French start-up Meropy aims to offer farmers real-time monitoring in the field. Its robot SentiV should fill in the gaps currently existing in remote sensing, co-founder and COO William Guitton said.
Mr Guitton emphasised at the international agricultural robot event FIRA in Toulouse that most agricultural robots are designed to work on crops. “We like to monitor the crops with precision and detect. SentiV can be in the field every day, to give farmers an almost real time surveillance”, he said
The scouting robot specialises in monitoring cereal crops, such as barley and wheat. SentiV is meant to check a crop every 5 to 10 days. It highlights variability within field crops plots and detects potential threats. The spoke wheels can step over crops, so they won’t be damaged. Guitton expects farmers will be able to lease the robot for € 5,000 (US $ 5,663) a year. This includes service of the robot.
SentiV has two standard RGB cameras of 12 MPX onboard; one on the body to film above the canopy and one on the tail that stabilises the robot, to film under the canopy. “Under the leaves, there is a lot of information to be gathered and there are pests. You have to be able to go onto the ground”, Mr Guitton pointed out. SentiV is able to evaluate images directly.
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Meropy expects that SentiV will fill the gaps currently existing in remote sensing, as one camera will create images from under the canopy, which is not possible with remote sensing. Meropy has considered to add a multispectral camera, but that would be expensive. Mr Guitton: “It worked well but the price of the sensor was as high as the price of the robot. We still have to announce our business model but we are not sure if this would be competitive.”
SentiV is an autonomous robot. “You can leave it in the crop and go somewhere else”, Mr Guitton said. “The robot will scan on the whole field.” SentiV detects where it has been set up and moves without an operator nearby.
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Farmers can upload their fields on the interface of SentiV. Meropy has developed an algorithm to place the parameters of a field into the system. The robot has a multispectral imaging sensor. Meropy plans to add other sensors over time. When the SentiV encounters any risks, like a tree or person, the security system will stop the robot. It can adapt its planning, when this happens.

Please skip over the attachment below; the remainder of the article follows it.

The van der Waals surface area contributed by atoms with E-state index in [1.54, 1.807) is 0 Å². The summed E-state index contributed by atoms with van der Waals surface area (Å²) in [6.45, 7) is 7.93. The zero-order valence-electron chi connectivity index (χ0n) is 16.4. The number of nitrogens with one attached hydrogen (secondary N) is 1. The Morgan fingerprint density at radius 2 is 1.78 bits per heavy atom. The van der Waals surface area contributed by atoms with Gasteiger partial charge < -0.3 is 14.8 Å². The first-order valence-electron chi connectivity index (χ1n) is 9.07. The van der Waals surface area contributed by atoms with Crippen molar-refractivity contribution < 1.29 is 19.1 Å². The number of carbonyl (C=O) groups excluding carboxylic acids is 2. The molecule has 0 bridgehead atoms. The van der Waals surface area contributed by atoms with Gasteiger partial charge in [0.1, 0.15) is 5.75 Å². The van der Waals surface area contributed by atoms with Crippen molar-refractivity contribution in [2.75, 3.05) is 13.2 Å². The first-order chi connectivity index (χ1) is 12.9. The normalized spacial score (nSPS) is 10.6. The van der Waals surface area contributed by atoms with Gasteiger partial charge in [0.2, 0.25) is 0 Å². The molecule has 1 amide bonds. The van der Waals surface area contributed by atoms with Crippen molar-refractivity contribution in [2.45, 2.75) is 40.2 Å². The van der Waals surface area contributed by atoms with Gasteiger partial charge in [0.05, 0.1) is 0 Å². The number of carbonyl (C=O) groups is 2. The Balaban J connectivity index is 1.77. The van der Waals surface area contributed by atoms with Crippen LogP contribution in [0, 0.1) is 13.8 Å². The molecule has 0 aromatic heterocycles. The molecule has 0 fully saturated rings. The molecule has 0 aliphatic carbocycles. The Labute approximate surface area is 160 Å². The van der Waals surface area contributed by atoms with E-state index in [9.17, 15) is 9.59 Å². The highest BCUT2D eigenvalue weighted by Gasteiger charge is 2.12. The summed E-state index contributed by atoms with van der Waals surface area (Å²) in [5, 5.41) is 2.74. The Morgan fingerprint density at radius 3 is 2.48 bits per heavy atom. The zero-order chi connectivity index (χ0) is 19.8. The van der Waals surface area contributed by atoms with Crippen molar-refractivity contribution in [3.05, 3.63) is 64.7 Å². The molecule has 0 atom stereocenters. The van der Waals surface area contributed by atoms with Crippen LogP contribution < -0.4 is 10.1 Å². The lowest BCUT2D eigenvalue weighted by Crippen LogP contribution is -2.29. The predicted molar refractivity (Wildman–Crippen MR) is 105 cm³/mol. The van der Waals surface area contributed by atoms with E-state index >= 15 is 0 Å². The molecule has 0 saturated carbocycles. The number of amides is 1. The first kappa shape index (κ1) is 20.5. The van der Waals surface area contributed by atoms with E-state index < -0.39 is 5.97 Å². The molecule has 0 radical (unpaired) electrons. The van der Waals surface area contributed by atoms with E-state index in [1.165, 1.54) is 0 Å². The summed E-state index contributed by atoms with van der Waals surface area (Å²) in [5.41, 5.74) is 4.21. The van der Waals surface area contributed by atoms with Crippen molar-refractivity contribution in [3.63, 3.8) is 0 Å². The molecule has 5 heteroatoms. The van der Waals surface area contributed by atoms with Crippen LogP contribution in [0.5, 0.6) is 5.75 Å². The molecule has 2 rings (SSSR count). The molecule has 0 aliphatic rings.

The robot also allows farmers to get macro images of their land. “We reconstruct the field by putting all the pictures together”, Mr Guitton said. “That helps you to get a better diagnose of a health problem you could have for example. We then create viability maps that can be used to modulate your input.”
SentiV collects data, that is analysed by AI algorithms. This allows several actions. The farmer can monitor nutrient and water requirements of crops for variable rate seeding or spraying. He can also identify the presence of biological threats: weeds, diseases, and pests (invertebrates, birds, mammals) and monitor the phenological stages for crop growth monitoring. The grower can then optimise his phenotyping.
The information gathered is highlighted in variability maps, allowing the farmer to operate the SentiV daily. The aim of the design is to improve farming profitability (input savings, improved yields and crop quality), save farmers time, reduce input and avoid soil compaction.
The robot has an electric drive with replaceable batteries that have a maximum life of 10 hours. It can cover up to 20 hectare per day, in crops up to 50 centimetres high. Meropy is considering the possibility of higher wheels, that would allow the robot to work in higher crops. “But we need to test it first”, Mr Guitton said.
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The lightweight robot weighs between 15 en 20 kgs. Two SentiV’s can easily be transported – when the wheels are removed – in one car.
The GNSS NRTK pathfinding system of the SentiV does not follow rows, but that is something Meropy is working on. “That will perhaps give us the possibility to work with beets or potatoes”, Mr Guitton said.
Meropy expects to deliver its first commercial SentiV robot late January/early February 2022.